Tags: new orleans


fire walk with me

This afternoon I was so preoccupied with work that I almost didn't notice how unfathomably gorgeous the day was. Thanks to Huzzah to the Shopkeep for piquing my curiosity in the commotion by the pagoda in Tappan Square, leading me to a space where a small group of students were bathing in a sea of yellow leaves and prompting me to look up and OH MY GOD. I've seen emerald hills and marble canyons and sapphire beaches; I've seen cherry blossoms in the spring; I've seen smog sunsets and mountain sunsets and ocean sunsets--and yet I don't think I've ever seen anything in nature that could raise a branch to the changing of the leaves in the American Midwest. Oranges and yellows and reds and greens splashed across fractal, spidering branches--a useless side effect of a chemical process, serendipitously tasteful. In three dimensions, here and there and everywhere, scaled perpendicular to three horizons. Would blow any human artist's mind. I picked up a handful of leaves and threw it in the air, experimentally, and the wind cascaded it across space in sparkling organic glitter. I picked up a single leaf, marbled red and gold with infinitely complex fractal veins, and said to myself, wryly, "Leaf."

You didn't have to make such beautiful things, God, but you did. And I won't pretend I know why, but I'm glad you did.

Which brings me to something I heartily encourage everyone to do more often: Look up. People spend so much time looking at eye level or at the ground that they forget that the world is much bigger than they are. There's so much beauty in second and third story windows (and fourth and fifth and fifty-eighth, if you live in the city), and in trees heavy with dying leaves, and in solemn overpasses and highway signs. If you live in a place that isn't overcast all the time, there are birds and helicopters and gorgeous cloudscapes, and waning suns, and enormous drunken 3 AM moons. Life is too short to live on the ground.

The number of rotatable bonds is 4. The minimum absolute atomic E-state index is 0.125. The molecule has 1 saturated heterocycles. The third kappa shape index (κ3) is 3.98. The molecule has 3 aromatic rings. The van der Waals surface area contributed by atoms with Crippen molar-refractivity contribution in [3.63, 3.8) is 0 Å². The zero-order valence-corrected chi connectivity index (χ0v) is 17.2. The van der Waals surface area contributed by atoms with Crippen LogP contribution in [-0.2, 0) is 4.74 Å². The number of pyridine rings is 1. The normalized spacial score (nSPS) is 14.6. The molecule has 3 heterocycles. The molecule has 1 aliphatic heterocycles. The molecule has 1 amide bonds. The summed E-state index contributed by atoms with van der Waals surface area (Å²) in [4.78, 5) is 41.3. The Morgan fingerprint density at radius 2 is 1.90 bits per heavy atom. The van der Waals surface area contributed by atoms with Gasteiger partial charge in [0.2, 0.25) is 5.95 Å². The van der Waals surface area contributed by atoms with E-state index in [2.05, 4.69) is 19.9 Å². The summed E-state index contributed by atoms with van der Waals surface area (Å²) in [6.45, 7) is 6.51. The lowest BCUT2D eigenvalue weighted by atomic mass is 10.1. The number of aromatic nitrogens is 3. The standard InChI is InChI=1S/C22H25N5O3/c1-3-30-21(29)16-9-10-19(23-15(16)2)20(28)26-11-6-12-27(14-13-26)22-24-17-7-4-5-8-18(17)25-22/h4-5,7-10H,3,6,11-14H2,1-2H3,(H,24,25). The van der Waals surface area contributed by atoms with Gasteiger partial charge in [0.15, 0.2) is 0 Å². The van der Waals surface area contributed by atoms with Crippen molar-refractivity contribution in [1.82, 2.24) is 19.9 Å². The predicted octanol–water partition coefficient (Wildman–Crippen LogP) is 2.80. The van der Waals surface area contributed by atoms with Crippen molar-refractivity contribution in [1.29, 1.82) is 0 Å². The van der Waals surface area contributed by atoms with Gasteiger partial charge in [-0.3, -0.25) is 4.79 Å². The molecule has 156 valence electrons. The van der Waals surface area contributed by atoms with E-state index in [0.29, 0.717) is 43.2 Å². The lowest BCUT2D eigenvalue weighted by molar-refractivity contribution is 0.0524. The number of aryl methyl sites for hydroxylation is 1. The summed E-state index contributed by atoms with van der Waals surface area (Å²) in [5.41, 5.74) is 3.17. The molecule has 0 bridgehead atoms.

Speaking of Tappan Square, the storytelling bonfire tonight was amazing. The art of storytelling was born in the firepit, and the firepit is where it belongs--there's something ethereal about licking flames and spirals of smoke that accentuates the distinction between a mere lie and a near-spiritual experience. There's something inescapably mesmerizing about a crackling bonfire, and not just because it's never the same fire two seconds in a row--Anna tells me it's called reverie. And I was deep in the reverie tonight, lost in the magic of the sparks and the spiraling smoke--like the tiny paper-wrapped flames people put in their mouths, but with a bigger fire. One that stones your heart, not your mind, and evokes an awed, captivated emotional state that cannot easily be expressed in prose. The Writing Madness, but with no actual muse. And I had that experience with the one person on campus who would understand, and I could not find the words to tell her. I could not ask if it had been the same way for her. It was awful in a way I cannot explain.

So lost. So, so lost.

People have told me not to revel in the drama of life, but at one point it was the only joy I knew. So I cherish it.

I wandered around town for an hour and a half, still in the fire-reverie--at some point having a poignant adventure with a jar of grape preserves, the significance of which has been lost to sanity--and somehow ended up at the New Orleans volunteer party. (For the record, it was the second party I have ever been to ever.) I'm not sure how I got there, but I did. You ever have dreams with familiar people in strange settings? This was the opposite for me--it was such an ordinary place, this house, so real and concrete and consistent with my perception of the world--and yet it was filled with people I had met in extraordinary circumstances. It made Oberlin foreign for a while, like just another rest stop on our twenty-two hour highway march. I wasn't alone in this sentiment, apparently--a bunch of people started conversations about how everything familiar was strange again, how it felt odd to wake up and delight in the absence of broken glass or toxic mold on the floor, or to remember what it was like taking hot showers for granted. It was a little presumptuous, several of us admitted, how we had only been down there for a week and yet were talking about the experience as if we were veterans of some great war. But we were brought together by the experience we shared--an experience that many of us found it difficult to talk about with even longtime friends. I had my first can of Pabst and was almost disappointed at how tolerable it was. I was expecting horse piss and instead got something akin to watered-down Budweiser (which is more or less what it is).